Riccardo Tisci’s show for Givenchy started off on a solemn note, with a minute of silence for Franca Sozzani, the Italian Vogue editor in chief who died in December. It’s hard to imagine a typical Tisci show segueing on from such a reflective moment, but this wasn’t a typical Tisci show.
No earsplitting soundtrack. No car wreck set. (The venue, the recently renovated National Library of France, could not have been more sedate.) And barely a hint of gangsta attitude.
Instead, Tisci delivered what he described as an ode to the American West, as seen through the eyes of a child. “I did it my own way: graphic and pop and much more ironic and fun, which is what I see a future for — things that are more positive and more light,” he said backstage after the show. “It’s the child in me that never grew up.”
The display opened with a series of navy jackets and coats featuring oversize brown buttons that threw the garments’ classic proportions off-balance. Ditto the extra-large multicolored toggles on a dark duffle coat, which had the effect of shrinking the wearer.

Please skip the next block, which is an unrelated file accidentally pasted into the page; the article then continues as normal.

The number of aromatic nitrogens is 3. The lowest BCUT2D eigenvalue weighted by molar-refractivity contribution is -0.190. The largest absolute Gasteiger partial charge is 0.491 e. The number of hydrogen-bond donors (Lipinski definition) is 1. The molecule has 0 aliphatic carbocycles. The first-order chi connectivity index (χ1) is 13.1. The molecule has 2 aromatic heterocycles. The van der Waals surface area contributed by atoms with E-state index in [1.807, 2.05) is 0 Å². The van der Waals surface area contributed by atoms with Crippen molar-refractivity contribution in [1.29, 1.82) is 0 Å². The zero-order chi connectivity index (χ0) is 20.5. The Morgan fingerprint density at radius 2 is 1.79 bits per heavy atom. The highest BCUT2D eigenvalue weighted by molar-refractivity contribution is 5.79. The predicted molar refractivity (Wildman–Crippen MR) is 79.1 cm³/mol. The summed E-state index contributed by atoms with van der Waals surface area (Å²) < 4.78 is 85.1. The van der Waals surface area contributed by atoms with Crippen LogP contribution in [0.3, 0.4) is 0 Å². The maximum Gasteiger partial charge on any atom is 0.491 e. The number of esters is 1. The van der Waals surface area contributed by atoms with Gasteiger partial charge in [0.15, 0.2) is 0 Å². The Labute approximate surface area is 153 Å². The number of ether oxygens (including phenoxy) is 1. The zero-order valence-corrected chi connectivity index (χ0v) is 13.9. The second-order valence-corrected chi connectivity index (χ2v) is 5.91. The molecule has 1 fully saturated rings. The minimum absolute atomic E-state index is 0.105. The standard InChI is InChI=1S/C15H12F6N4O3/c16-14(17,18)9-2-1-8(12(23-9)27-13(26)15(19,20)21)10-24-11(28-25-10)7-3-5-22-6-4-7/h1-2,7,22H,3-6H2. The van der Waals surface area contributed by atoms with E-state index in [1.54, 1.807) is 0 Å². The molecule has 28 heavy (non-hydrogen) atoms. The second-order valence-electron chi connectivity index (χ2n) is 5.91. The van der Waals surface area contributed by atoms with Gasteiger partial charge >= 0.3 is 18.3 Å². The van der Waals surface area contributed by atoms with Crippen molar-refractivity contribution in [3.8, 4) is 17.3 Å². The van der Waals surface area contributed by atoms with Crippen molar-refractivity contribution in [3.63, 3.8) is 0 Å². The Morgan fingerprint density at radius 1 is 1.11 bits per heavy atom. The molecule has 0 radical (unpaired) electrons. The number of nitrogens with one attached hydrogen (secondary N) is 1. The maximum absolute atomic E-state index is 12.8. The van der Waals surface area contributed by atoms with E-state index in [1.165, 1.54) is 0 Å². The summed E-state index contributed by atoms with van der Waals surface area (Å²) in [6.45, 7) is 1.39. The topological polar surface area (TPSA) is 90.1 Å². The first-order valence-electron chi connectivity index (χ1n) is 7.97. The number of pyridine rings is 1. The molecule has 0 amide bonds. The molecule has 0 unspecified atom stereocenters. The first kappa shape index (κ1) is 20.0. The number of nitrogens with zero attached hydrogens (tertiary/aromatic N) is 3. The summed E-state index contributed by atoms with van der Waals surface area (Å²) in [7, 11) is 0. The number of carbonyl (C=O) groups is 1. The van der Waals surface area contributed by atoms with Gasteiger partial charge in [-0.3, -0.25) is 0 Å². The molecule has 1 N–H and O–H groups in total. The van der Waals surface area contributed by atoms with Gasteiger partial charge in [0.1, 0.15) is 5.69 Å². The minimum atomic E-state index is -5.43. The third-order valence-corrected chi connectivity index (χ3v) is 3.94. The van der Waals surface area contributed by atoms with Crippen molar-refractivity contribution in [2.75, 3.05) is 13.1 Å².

The majority of the lineup centered around checked shirts and graphic sweaters, with most of the action happening around the neck. Extra-wide, V-shaped necklines exposed shirt collars in various stages of deconstruction.
Stripes, a house signature, were combined with bold tribal-inspired motifs on a series of T-shirts and sweaters. Tisci said they were inspired by Native American cultures, though he avoided any literal references to avoid causing offense. “I don’t like to steal from cultures,” he said. “I reinterpreted the American West with my own eyes.”
The Western theme carried through into a series of 15 women’s haute couture looks, with highlights including glammed-up prairie dresses, a fringed black suede jacket and a scallop-fringed halterneck gown — worn by Bella Hadid — that was more Mae West than Annie Oakley.
Could Tisci be getting ready to turn over a new leaf? Market sources said this week the designer has been in talks with Versace about joining the house. Tisci noted he has been designing Givenchy’s men’s collections for nine years and hinted that he was done with Gothic angst.
“I don’t want to do something that is always dark, and I wanted to do something that makes you smile and makes you happy to wear clothes,” he said.
It’s quite an about-face for a brand that has built its following on a mix of razor-sharp tailoring and glamorous sportswear. Maybe Tisci really is seeking a change of habit.